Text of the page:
We discovered that the connection between aerobic exercise and healthy immune systems is not readily apparent to many people, and when the state prioritizes public health actions, the need for essential exercise falls far low on the list.
We must learn how to institutionalize “open streets” into our communities – open up neighborhood streets to bike riders and walkers and limit cars to local traffic only. We must build robust trail networks for essential exercise, for commuting and for generally getting around.
And we can also incorporate green infrastructure into these networks. We’re re-thinking trails and greenways as “complete corridors” – that can serve more than one purpose. Communities can solve their sewer and water runoff issues with greenways, for example. They can also accommodate fiber optic and internet infrastructure, such as 5G, and pipelines. Emergency response will have another route to use.
We came to understand the need for more bike safety education among both new riders and experienced riders. We must continue to educate law enforcement who often write-off riding as “dangerous,” and thereby prevent bike facilities, bike lanes and other street infrastructure from being implemented; we learned that we must include EMS in our education. These claims also diminish one of bicycling’s most powerful weapons, safety in numbers. As for the online pharmacy, it offers only original drugs that have passed mandatory testing and have the appropriate documents. In addition, ordering drugs online has the following advantages, namely the sale of pharmaceutical products of the highest quality. Online pharmacy is fully responsible to customers and we guarantee that all drugs fully meet international requirements, as well as a wide range of pharmacy products.
Ridership informs us that when people feel the environment is safe, they will ride. Infrastructure, such as bike lanes, lane narrowing, road diets, and other traffic calming devices encourage more people to ride, as overall safety- for riders, pedestrians and drivers, increases due to reduced traffic speeds.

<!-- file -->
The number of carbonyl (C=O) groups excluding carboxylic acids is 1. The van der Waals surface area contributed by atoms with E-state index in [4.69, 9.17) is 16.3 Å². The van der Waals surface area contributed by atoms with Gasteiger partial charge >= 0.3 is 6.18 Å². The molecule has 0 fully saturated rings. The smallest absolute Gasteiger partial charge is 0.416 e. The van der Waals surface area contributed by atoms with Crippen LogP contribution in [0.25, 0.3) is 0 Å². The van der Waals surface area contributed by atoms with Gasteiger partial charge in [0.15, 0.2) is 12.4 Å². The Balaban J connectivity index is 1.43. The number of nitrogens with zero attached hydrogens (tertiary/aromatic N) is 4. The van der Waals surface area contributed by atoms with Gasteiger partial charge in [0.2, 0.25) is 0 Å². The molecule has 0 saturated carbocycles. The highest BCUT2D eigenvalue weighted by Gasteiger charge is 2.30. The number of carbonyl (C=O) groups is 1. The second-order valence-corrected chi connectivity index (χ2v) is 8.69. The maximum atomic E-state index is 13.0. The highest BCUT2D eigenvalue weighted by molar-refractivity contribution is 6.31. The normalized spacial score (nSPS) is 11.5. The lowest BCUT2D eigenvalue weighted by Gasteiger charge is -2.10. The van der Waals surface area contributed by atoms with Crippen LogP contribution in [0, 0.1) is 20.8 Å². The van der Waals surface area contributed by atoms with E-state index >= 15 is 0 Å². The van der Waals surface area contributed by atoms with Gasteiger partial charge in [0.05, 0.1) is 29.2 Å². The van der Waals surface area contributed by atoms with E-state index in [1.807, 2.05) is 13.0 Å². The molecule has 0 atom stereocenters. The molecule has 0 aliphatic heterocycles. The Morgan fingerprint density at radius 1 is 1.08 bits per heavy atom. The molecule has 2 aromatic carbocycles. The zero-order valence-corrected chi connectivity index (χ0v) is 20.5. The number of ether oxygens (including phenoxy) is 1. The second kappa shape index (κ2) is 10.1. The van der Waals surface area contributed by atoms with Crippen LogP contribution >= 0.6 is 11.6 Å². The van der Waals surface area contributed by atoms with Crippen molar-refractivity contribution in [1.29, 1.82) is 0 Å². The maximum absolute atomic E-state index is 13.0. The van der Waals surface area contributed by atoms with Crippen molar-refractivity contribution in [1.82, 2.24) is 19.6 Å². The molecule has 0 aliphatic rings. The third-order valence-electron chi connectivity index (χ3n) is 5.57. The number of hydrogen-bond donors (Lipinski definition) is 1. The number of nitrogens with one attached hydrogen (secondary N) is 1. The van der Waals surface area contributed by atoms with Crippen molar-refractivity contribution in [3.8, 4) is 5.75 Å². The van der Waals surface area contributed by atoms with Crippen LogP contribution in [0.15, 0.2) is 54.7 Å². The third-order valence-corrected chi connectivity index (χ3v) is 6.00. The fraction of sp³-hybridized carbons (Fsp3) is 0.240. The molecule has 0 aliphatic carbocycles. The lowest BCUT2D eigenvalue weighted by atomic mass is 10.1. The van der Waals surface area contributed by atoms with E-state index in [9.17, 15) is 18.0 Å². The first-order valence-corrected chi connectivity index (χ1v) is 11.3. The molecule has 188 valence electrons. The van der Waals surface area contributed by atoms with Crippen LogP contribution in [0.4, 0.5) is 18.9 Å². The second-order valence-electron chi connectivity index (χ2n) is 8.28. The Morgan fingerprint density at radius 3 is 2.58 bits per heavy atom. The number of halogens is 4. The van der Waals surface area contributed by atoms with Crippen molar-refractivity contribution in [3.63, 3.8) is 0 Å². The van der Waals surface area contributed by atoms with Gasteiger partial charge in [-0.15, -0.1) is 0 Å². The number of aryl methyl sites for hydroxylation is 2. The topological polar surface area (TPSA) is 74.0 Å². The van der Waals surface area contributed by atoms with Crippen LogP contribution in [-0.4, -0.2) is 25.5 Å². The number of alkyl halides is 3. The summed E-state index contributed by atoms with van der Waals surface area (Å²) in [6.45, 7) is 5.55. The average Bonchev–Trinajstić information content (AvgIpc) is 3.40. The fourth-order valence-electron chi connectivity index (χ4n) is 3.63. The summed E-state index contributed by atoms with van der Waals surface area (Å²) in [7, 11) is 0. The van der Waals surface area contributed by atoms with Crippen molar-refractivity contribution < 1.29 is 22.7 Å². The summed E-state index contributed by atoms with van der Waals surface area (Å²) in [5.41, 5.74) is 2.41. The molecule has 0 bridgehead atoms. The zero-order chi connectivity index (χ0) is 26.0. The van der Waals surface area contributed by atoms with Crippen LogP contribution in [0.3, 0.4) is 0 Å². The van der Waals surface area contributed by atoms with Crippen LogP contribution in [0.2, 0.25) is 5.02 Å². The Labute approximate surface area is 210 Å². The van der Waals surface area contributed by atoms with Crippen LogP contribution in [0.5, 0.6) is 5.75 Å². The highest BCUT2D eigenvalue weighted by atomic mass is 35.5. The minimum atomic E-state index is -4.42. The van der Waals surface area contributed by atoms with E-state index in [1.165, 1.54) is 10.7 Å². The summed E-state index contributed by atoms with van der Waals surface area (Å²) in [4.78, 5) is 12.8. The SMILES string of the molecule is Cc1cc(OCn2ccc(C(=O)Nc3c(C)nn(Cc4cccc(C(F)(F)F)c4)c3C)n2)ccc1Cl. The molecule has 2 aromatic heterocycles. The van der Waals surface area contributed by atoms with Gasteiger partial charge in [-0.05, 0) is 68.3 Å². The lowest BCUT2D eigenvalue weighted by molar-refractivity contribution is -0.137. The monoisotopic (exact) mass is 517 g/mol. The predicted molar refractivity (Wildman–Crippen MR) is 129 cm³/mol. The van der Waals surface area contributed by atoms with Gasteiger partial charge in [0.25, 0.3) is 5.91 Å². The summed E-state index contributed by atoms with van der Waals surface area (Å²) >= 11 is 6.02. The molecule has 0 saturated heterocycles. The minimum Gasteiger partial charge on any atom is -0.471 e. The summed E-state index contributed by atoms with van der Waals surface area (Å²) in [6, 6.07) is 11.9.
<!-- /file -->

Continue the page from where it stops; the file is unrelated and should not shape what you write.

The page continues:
As the months unfold, we will look to provide guidance to the state and to communities on how to host open streets events. We will continue to advocate heavily for shared-use paths and trail networks, as transportation connections, places for essential exercise, for access to nature for recuperation and re-energizing, and for other corridor benefits. We will expand our bike education program beyond law enforcement to include ambulance, EMTs and other emergency response personnel. We will encourage the state to view regular exercise, whether or not it is incorporated into active transportation, as both critical to long-term individual and public health, and an important weapon during pandemics; because the best thing anyone can do for themselves, their loved ones, their community and society in general, is to stay healthy and strong.
Cyndi Steiner, Director of Strategic Initiatives
Debra Kagan, Executive Director